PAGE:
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Financial Management (11
th
edt)
By E.F. Bringhamand M.C. Ehrhardt
An Overview of Financial
Management
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What Is Finance?
Finance is the art and science of
managing money
Why science?
because in some situations its fundamental
concepts, principles, theories, and models can be
applied universally to make decisions
Why art?
because in some situations precise models cannot
be created and intuition is used to make decisions
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What Is Finance?
Finance is concerned with
---the process, institutions, markets, and
instruments involved in the
---transfer of money among individuals,
businesses, and governments
Financial management or managerial
finance is the branch of Finance
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FM is the managerial activity concerned
with planning and controlling of a firms
financial resources
---to create and maintain the economic
value (wealth) of the firm, and
---to use corporate resources efficiently to
achieve the goals of the firm
What Is Financial Management?
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What Is Managerial Finance?
MF deals with the duties/responsibilities
of the financial manager working in a
business
Focuses on monetary decisions, tools and analysis
used to make these decisions
Shows how to improve financial conditions of a
company
Attempts to maximize shareholder value while
managing risks
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Finance VS Economics & Accounting
Finance grew out of Economics and
Accounting
Economics provides structure for decision
making and suggests that assets value is based
on its ability to generate cash CFs now and in
the future.
Accounting provides financial data regarding
the likely size of those CFs.
Finance links economic theory with the
numbers of accounting
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Finance Vs. Accounting
Accounting Finance
Backward looking
Accounting focuses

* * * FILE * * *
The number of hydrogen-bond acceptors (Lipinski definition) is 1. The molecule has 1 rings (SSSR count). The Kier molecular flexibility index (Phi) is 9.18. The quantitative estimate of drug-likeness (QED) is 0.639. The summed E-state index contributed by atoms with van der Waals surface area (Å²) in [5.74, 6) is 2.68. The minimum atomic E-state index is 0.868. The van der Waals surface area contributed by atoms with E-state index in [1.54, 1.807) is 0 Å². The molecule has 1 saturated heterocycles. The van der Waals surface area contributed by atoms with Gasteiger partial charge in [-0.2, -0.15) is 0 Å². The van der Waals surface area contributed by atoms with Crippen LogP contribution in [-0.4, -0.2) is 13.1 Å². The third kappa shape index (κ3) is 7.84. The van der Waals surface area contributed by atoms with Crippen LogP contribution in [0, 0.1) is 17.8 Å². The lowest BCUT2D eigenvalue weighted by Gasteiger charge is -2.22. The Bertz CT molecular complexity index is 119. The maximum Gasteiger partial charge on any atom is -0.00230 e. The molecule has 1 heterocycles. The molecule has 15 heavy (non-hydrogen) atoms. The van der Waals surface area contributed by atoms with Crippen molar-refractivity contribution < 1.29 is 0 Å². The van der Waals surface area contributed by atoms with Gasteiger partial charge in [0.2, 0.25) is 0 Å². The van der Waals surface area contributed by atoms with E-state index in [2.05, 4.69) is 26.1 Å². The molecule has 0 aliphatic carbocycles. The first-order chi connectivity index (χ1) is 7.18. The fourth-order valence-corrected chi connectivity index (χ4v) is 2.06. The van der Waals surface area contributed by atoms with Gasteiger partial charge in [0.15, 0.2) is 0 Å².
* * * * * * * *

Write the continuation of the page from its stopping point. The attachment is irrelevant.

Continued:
on collection and
presentation of
financial data
Accountant measures
firms performance
Forward looking
Finance focuses on evaluating
accounting statement,
developing additional data, and
making decisions based on
associated risk and return
Financial manager plans CFs to
maintain firms solvency
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Areas of Specialization in Finance
Financial Markets
Markets for users and savers of funds.
Financial Services
Design and delivery of financial advice and
products to individuals, businesses,
government.
Managerial Finance
Financial management of business firms.
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Functions of the Financial Manager
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Hypothetical Organization Chart
Chairman of the Board and
Chief Executive Officer (CEO)
Board of Directors
President and Chief
Operating Officer (COO)
Vice President and
Chief Financial Officer (CFO)
Treasurer Controller
Cash Manager
Capital Expendit ures
Credit Manager
Financial Planning
Tax Manager
Financial Accounti ng
Cost Accounting
Data Processing
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Financial Management Decisions
Capital budgeting
What LT investments should we engage in?
Where, when & how to make LT investments?
Capital structure
How should we pay for our assets?
Should we use debt or equity or both?
From which source should we raise capital?
Working capital management
How do we manage the day-to-day CFs?
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Financial Management Decisions
Risk Management
What financial risks should we take on or
hedge out
Capital Analysis
What is something worth?
How can we create value for the firm?
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The Balance-Sheet Model of the Firm
Current Assets
Fixed Assets
1 Tangible
2 Intangible
Total Value
of Assets:
Shareholders
Equity
Current
Liabilities
Long-Term
Debt
Total Firm Value
to Investors:
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Current
Assets
Fixed Assets
1 Tangible